Film perks may be shortchanging the state

Patrick aides divided over long-term benefits of tax breaks

Tommy Lee Jones shot a scene from a movie in a Newbury Street restaurant in May. Tommy Lee Jones shot a scene from a movie in a Newbury Street restaurant in May. (George Rizer/Globe Staff)
By Frank Phillips
Globe Staff / July 4, 2009
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More than three years into a state program that awards lucrative tax incentives to lure filmmakers to Massachusetts, a new report by Governor Deval Patrick’s administration concludes that taxpayers are not getting their money’s worth.

The report, which the state Department of Revenue released yesterday, says that Massachusetts is getting only 16 cents for every dollar the state spends on the incentives, and that much of the benefits from the program are going to out-of-state companies and workers.

Enacted in 2005, the program effectively underwrites a quarter of filmmakers’ production costs, in hopes that the movie industry will in turn hire Massachusetts workers and generate economic activity in the state. But the report indicates that many of the jobs are temporary, and that the state isn’t getting anywhere near its money back on its investment.

The state handed out about $166 million worth of tax credits to 267 projects from 2006 through 2008, according to the report. The state is set to spend nearly $100 million more on 30 projects in the works, the report says.

The tax program has fueled a debate - and one with serious political implications - within Patrick’s administration over whether the tax credits are wasting taxpayer money or planting the seeds for future economic growth.

Critics say the incentives give huge tax breaks to wealthy Hollywood moguls and movie stars who hardly need the help. But the program has support from powerful Beacon Hill lawmakers, including Senate President Therese Murray and House assistant majority leader Ronald Mariano, both of whom are hoping to bring large, permanent soundstages to their districts. The projects together would cost close to $600 million, but their construction hinges on the continuation of the film tax credit program, Murray and Mariano say.

“This is like the seeding,’’ Murray said. “You have to look at the bigger picture.’’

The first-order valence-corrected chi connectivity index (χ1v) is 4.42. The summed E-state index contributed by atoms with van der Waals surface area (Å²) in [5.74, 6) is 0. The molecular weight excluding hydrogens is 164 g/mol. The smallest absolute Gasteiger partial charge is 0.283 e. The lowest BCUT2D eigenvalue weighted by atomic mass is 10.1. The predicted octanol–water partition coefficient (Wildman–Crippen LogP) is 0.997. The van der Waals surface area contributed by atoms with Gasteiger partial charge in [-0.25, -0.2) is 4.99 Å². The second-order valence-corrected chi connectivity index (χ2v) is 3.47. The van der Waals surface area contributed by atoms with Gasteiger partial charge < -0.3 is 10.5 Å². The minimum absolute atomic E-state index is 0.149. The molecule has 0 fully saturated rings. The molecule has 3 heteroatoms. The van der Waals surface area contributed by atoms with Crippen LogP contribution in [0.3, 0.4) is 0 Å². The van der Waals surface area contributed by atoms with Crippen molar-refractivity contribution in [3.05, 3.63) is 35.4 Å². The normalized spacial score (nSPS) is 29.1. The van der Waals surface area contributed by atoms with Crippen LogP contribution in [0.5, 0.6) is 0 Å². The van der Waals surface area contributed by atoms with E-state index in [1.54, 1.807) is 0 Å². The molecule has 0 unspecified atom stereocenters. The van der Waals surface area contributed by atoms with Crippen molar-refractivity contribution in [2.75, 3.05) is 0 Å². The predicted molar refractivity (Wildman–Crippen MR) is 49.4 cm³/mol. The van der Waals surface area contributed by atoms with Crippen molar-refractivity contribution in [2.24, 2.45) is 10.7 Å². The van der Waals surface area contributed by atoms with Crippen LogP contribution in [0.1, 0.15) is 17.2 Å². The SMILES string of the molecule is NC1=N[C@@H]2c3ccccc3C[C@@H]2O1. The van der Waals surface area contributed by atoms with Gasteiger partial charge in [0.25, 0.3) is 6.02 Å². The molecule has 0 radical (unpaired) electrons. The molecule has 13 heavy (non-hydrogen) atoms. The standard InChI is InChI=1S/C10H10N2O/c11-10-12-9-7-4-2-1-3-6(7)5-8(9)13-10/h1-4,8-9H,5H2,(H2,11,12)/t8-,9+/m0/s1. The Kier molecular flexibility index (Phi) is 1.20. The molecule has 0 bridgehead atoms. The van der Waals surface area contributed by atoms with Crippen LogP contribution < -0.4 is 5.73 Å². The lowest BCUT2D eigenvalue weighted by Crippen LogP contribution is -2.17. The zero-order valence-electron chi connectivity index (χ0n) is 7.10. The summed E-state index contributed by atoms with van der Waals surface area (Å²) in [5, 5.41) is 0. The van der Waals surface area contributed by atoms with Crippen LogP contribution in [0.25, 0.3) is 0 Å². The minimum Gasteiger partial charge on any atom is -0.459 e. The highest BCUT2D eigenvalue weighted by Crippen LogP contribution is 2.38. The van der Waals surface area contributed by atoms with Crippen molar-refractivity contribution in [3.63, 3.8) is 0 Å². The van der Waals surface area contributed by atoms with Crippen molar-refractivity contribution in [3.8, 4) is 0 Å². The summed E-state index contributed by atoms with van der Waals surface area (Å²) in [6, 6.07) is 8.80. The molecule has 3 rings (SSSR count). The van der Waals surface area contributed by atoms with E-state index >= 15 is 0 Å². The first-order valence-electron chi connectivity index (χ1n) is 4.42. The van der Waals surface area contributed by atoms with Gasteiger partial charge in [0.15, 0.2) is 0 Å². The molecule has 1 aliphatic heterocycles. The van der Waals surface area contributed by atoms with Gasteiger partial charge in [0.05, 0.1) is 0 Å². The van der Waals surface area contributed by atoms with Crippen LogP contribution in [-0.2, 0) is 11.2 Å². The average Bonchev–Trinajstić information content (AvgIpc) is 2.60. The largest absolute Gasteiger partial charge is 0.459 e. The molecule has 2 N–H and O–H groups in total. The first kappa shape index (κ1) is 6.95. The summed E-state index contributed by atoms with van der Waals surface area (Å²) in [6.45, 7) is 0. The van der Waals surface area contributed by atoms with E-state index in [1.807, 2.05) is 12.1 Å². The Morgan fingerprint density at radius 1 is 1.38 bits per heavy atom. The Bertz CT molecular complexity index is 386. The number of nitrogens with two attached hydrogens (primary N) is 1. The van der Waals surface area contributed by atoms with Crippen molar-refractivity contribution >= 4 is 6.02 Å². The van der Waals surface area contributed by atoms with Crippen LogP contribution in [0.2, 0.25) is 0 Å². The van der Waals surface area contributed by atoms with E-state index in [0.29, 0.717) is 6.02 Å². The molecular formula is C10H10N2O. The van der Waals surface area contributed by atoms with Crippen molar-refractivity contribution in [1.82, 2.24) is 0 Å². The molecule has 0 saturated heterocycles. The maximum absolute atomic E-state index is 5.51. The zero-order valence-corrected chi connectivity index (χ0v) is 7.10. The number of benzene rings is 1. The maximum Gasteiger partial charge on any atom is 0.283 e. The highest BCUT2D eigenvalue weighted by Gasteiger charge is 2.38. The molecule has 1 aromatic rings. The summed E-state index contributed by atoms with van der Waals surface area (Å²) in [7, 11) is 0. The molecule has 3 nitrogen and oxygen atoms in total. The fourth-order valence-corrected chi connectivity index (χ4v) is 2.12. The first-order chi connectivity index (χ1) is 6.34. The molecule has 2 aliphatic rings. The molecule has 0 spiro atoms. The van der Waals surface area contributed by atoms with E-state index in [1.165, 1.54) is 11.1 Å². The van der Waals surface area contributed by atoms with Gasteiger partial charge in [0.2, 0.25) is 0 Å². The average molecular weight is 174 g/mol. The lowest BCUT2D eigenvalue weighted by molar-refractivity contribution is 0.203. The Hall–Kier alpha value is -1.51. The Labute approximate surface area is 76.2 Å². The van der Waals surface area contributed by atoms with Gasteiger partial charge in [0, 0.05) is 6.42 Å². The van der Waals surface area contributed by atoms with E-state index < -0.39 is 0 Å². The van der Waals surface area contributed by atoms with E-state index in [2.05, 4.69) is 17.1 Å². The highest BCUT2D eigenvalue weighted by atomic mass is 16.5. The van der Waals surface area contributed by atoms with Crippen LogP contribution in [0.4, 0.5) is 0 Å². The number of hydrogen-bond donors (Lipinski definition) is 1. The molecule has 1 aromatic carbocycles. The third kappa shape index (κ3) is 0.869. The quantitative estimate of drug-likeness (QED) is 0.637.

But critics, citing other states’ experiences, have seized on the report, saying it confirms their fears that Massachusetts is giving away money at a time of fiscal crisis, when vital services are being cut.

Peter D. Enrich, a Northeastern University law professor who specializes in tax incentives, said Massachusetts has joined a self-defeating national competition among other states.

“We are essentially becoming co-producers with the Hollywood moguls,’’ said Enrich, a former top official in the Dukakis administration.

What direction Patrick will take is not clear.

His top fiscal adviser, Leslie Kirwan, the secretary of administration and finance, who oversees the Revenue Department, is pointing to the agency’s findings to raise questions about the benefits of the tax credits, according to administration officials.

But Patrick’s economic development staff counter that the incentives have helped generate hundreds of millions of dollars in economic activity, and will help create a vibrant, permanent film industry.

“It’s wrong to ask whether it’s worth it based only on short-term results,’’ said Gregory Bialecki, the secretary of economic affairs. “The right question is, is it a better long-term investment?’’

The debate among Patrick’s aides has created unease among those hoping to see a film industry gain a foothold in the Massachusetts economy.

“We’re getting a mixed message from the administration,’’ said Mariano, a Quincy Democrat who is trying to persuade investors to build studio facilities at the former South Weymouth naval air station. “The fiscal folks are telling the governor one thing, and the development people are talking very differently.’’

Last month, Mariano and other lawmakers prevailed upon Patrick to back off his push to cap, at $2 million, the amount of salary that qualifies for the tax credit. Hanging in the balance, according to lawmakers, was production of a Tom Cruise-Cameron Diaz movie, “Wichita,’’ which is set to starting filming here. The movie is poised to be the biggest film ever shot in Massachusetts.

For the governor, the debate carries political implications, in part because of the interest that Mariano and Murray have in the construction of film studios in their districts.

Patrick’s relationship with Murray, which has been fragile at best, was recently strained further when the administration last month rejected a request by Plymouth Rock Studios for a $50 million bonding subsidy for road, water, and sewer construction. The Plymouth studio is looking to build a $400-million complex and says it will eventually create as many as 4,000 jobs.

Murray has voiced support for the investors in her hometown. Her top political adviser, Kevin O’Reilly, this year took a job as Plymouth Rock’s vice president for government affairs. For the past year, he had been a consultant to both her campaign committee and the investors.

The controversy over the tax breaks reflects what is happening around the country. States are in a fierce competition to lure movie producers; some are enhancing their credits in efforts to outbid one another.

“It’s an absurd race to the bottom, and one which we can’t win,’’ said Representative Steven J. D’Amico, a Democrat from Seekonk. “They are a Trojan horse that backs us into a permanent entitlement for a highly profitable industry.’’

Michael Widmer, president of the Massachusetts Taxpayers Foundation, a business-funded watchdog group, added, “The Hollywood stars and famous directors come to town and the normal critical eye given most credits goes by the boards.’’

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